Press Release / Nov. 29, 2006

Last chance for Mittal Steel to renegotiate a fair deal for Liberia?

On Saturday 2 December 2006 the negotiation teams of Mittal Steel, the world's largest steel company, and the Government of Liberia will meet in New York to finalise the renegotiation of the US$900 million iron ore mineral development agreement in Liberia.

Global Witness’s (1) October 2006 report “Heavy Mittal”(2) warned that the agreement is heavily weighted against the Liberian government, ceding important sovereign and economic rights to Mittal - almost creating a state within a state. Although the company has made certain concessions, the final sticking point appears to be the most crucial, agreeing a pricing mechanism for the iron ore. “Getting this right is critical for Liberia, because the pricing mechanism determines how much they’ll actually receive in royalties and tax; it is the economic foundation of the whole deal” said Patrick Alley, Director, Global Witness. “It was always one of the most remarkable aspects of this shoddy contract – a mining deal where the company is, unless things change, completely free to set the price it wants to pay for the resource”.

Mittal intends to sell the iron ore within the Mittal group. Under the existing contract the company would be able to sell the ore at below market value to an affiliate, which would not only reduce the actual royalties and tax paid to the Government of Liberia, but would encourage the repatriation of profits to a low tax regime, which Mittal has catered for. Under normal international taxation rules established to set fair transfer prices (3), the iron ore would normally be sold at an ‘arm’s length price’, which is usually linked to the current market price.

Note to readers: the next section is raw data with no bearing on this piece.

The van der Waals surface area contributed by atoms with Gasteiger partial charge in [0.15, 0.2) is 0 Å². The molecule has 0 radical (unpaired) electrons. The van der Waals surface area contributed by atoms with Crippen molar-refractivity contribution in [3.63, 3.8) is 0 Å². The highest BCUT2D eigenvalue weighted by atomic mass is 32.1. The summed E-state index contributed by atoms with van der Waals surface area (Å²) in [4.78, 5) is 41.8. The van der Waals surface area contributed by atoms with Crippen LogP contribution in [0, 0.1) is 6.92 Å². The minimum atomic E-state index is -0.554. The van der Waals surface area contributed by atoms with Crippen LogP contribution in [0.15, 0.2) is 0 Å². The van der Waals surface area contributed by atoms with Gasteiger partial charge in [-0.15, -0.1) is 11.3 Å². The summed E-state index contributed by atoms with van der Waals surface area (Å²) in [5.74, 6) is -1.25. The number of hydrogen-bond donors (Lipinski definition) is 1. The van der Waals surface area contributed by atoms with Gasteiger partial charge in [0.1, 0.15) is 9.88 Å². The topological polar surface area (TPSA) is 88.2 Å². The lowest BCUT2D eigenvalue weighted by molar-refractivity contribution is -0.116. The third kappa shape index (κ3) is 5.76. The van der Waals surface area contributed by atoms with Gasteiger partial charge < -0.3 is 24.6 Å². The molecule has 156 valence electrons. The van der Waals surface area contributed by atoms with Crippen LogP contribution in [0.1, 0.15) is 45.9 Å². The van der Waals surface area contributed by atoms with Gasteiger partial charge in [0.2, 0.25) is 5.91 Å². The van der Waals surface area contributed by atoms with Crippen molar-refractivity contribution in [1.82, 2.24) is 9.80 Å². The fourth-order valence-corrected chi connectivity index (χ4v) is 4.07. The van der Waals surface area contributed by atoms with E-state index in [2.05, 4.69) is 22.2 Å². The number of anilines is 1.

“Unfortunately it appears to be as bad as we thought. By not accepting the internationally accepted pricing standard, Mittal is in a position to maximize profit at the expense of the Liberian people” said Alley. “Mittal has one last opportunity to lead by example and work to become “the worlds most admired steel institution”, which is what they claim they want to be.”

For further information, please contact:

Patrick Alley: +30 6940 705864 + 44 7921788897
Natalie Ashworth: + 44 7968160377
Sofia Goinhas: +44 207 561 6393

(1) Global Witness is an investigative non-governmental organisation that focuses on the links between natural resource exploitation and conflict and was co-nominated for the 2003 Nobel Peace Prize. For more information on Liberia, see other Global Witness reports and briefing documents, available at

(2) Heavy Mittal is available at:

(3) Laid down by the Organisation for Economic Co-operation and Development (OECD)